There’s been precious little good news in Philadelphia sports lately, so I guess Delaware Valley fans should be grateful to Eagles owner Jeffrey Lurie, who just showed Chip Kelly the door.
The best news of Kelly’s firing is that it was exactly that: a firing. Not a “mutual parting of ways” or any other nonsense; Lurie did not let his failed experiment slink away with any dignity intact. Kelly can’t shop himself around as someone who was just too good or cool or whatever for his office at The Link. Unfortunately, that slight whiff of failure will probably not be enough to keep this fraud from getting another high-profile and lucrative job.
Yes, I said fraud. I was willing to give Kelly the benefit of the doubt after his first two years in Philly. Mostly, that was about charges against him claiming that Kelly was racist. The evidence for that charge remains ephemeral; what is quite concrete is the evidence that Kelly took a good team and made it objectively worse.
His 10-6 record with his first Eagles team grew not just out of Kelly’s coaching and offensive system, but also from the efforts of many of the players Andy Reid left behind. The winning record Kelly’s second year was the same, but was not good enough to get the team into the playoffs. It’s a truism that in a “constant churn” situation like the NFL, if you’re not getting better, you’re getting worse. Running in place is not good enough; so it made sense that Kelly wanted to make big changes to the roster, and he did so before this season.
The result? A bad team, one that was humiliated on Thanksgiving by a Detroit team that’s not exactly the second coming Lombardi’s Packers. I was tempted to write a post after that fiasco calling for Kelly to be fired, but I held back, because I want the DFR to be more rational and analytical than your average sports radio caller. But there’s even more evidence now–leaving aside the freak Philly’s freak victory over the Patriots a few weeks back–including the sad spectacle of the Eagles getting their asses kicked on Saturday night by a Redskins team that is just a week and a half away from getting stomped in a wild card game. The verdict was in: out with Kelly.
No problem there. But the disappointing thing is the reaction to this firing. A lot of the chatter seems to be sounding in the direction that Kelly will be a hot commodity once the ax falls on a half a dozen or more NFL coaches once the season ends on Sunday. If you’re a fan of one of the teams about to have a job opening, you’d better hope Kelly is not heading your way, because the long-range view says that, for all the flash and dash Kelly’s teams have waved in front of fans’ eyes, their record of accomplishment shows precious little real achievement.
At Oregon, Kelly used his crazy offensive schemes–as well as Nike’s money–to build a scoring power. His Ducks won lots of games, including Pac-12 championships, and made it to a National Championship game (which Oregon lost). But a lot of that success happened during a period when the conference was, arguably, in a down cycle. Even so, Kelly’s Ducks had a bad habit of losing to Stanford, taking defeats in 2009 and 2012.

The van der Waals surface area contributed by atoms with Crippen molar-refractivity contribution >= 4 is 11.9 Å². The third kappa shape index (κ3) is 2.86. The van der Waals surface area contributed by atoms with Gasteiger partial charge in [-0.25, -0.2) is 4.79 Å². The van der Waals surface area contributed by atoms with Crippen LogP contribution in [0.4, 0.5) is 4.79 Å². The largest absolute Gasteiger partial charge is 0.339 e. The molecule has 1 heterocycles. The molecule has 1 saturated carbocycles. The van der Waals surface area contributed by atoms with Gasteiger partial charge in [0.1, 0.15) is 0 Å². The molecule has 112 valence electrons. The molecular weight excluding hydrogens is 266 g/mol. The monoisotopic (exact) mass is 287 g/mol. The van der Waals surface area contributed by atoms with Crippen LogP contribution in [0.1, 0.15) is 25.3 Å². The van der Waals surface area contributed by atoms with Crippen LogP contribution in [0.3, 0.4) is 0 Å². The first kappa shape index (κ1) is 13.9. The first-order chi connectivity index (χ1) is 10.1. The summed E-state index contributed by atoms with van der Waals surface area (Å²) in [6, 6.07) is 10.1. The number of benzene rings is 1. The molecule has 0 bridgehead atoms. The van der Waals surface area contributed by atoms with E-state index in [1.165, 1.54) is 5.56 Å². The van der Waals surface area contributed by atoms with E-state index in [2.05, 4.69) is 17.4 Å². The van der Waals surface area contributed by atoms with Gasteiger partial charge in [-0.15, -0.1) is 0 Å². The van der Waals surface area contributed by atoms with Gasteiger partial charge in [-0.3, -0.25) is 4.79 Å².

The significance of that fact? Those Cardinal teams had Andrew Luck, played a more fundamental offense than the carnival shows so popular in the college game these days–in other words, a pro-style offense–and succeeded largely on tremendous defense. Which is to say, Stanford was a prototype of the kinds of good teams Kelly would face as coach of an NFL team. And they got the upper hand on him two out of four times. The Ducks’–and Kelly’s–feathered, textured, shiny-helmeted circus looked like the reinvention of something against over-matched college teams; but put them on the field against a good, pro-style team, and things tended to go differently.
Think too of Kelly’s players from Oregon; how many have had an impact in the NFL? Where is LaMichael James these days? Kenjon Barner, anyone? Even if you give Kelly credit for Marcus Mariota–arguably, current Oregon coach Mark Helfrich deserves that nod–that’s not necessarily an A grade on the report card. Mariota was outplayed in a major way by Jameis Winston this season, and the Titans are back in the running for a very high draft pick this off-season.
The mention of Mariota also calls to mind another apology for Kelly that’s making the rounds: that in Philadelphia he never had the quarterback who was a perfect fit for his system. Perhaps, but how quickly everyone has forgotten how good Nick Foles actually was in 2013 with the Eagles. Had he not been injured last season, perhaps the team would have made the playoffs, and things would be very different now. Perhaps. The bottom line is, Kelly had a quarterback who was performing very well for him when he was on the field–and he traded him away for a giant question mark (Sam Bradford).
And this barely even considers trading away LeSean McCoy and badly misusing DeMarco Murray.
The evidence seems clear: there’s a lot of snake oil in Kelly’s supposed offensive wizardry, an elixir that works some fine illusions against unprepared college kids, but that has been dissected and revealed in the pros. Kelly may be able to head back to school and live a little longer on his showmanship–but if someone’s fool enough to hand him the direction of another NFL franchise, that person will wind up in the same position Jeffrey Lurie is in today: ruing his former decision, and wondering if his next decision will be good enough to undo the damage.